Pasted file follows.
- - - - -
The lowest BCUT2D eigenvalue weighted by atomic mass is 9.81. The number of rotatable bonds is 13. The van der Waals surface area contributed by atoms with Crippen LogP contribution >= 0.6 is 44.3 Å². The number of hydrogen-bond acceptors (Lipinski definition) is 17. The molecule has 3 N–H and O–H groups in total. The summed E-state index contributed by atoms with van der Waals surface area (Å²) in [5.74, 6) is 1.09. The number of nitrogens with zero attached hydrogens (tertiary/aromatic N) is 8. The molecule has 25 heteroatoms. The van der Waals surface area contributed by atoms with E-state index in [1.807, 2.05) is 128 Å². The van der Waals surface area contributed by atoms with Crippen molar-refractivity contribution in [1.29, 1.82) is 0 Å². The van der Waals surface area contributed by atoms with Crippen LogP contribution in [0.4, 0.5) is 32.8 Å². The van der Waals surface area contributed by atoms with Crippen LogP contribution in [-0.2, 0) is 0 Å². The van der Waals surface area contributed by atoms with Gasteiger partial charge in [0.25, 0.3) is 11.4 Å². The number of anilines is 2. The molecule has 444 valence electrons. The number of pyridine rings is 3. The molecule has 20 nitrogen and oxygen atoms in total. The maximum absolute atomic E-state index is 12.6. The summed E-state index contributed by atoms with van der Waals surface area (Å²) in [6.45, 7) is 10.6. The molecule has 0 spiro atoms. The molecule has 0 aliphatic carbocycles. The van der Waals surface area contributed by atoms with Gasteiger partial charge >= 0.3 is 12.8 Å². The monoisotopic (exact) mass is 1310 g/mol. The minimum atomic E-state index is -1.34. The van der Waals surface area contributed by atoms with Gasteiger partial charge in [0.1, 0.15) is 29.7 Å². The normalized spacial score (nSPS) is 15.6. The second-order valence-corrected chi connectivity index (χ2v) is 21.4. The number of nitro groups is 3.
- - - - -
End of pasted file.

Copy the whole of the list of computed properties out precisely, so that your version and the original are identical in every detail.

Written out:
The lowest BCUT2D eigenvalue weighted by atomic mass is 9.81. The number of rotatable bonds is 13. The van der Waals surface area contributed by atoms with Crippen LogP contribution >= 0.6 is 44.3 Å². The number of hydrogen-bond acceptors (Lipinski definition) is 17. The molecule has 3 N–H and O–H groups in total. The summed E-state index contributed by atoms with van der Waals surface area (Å²) in [5.74, 6) is 1.09. The number of nitrogens with zero attached hydrogens (tertiary/aromatic N) is 8. The molecule has 25 heteroatoms. The van der Waals surface area contributed by atoms with E-state index in [1.807, 2.05) is 128 Å². The van der Waals surface area contributed by atoms with Crippen molar-refractivity contribution in [1.29, 1.82) is 0 Å². The van der Waals surface area contributed by atoms with Crippen LogP contribution in [0.4, 0.5) is 32.8 Å². The van der Waals surface area contributed by atoms with Crippen LogP contribution in [-0.2, 0) is 0 Å². The van der Waals surface area contributed by atoms with Gasteiger partial charge in [0.25, 0.3) is 11.4 Å². The number of anilines is 2. The molecule has 444 valence electrons. The number of pyridine rings is 3. The molecule has 20 nitrogen and oxygen atoms in total. The maximum absolute atomic E-state index is 12.6. The summed E-state index contributed by atoms with van der Waals surface area (Å²) in [6.45, 7) is 10.6. The molecule has 0 spiro atoms. The molecule has 0 aliphatic carbocycles. The van der Waals surface area contributed by atoms with Gasteiger partial charge >= 0.3 is 12.8 Å². The monoisotopic (exact) mass is 1310 g/mol. The minimum atomic E-state index is -1.34. The van der Waals surface area contributed by atoms with Gasteiger partial charge in [0.1, 0.15) is 29.7 Å². The normalized spacial score (nSPS) is 15.6. The second-order valence-corrected chi connectivity index (χ2v) is 21.4. The number of nitro groups is 3.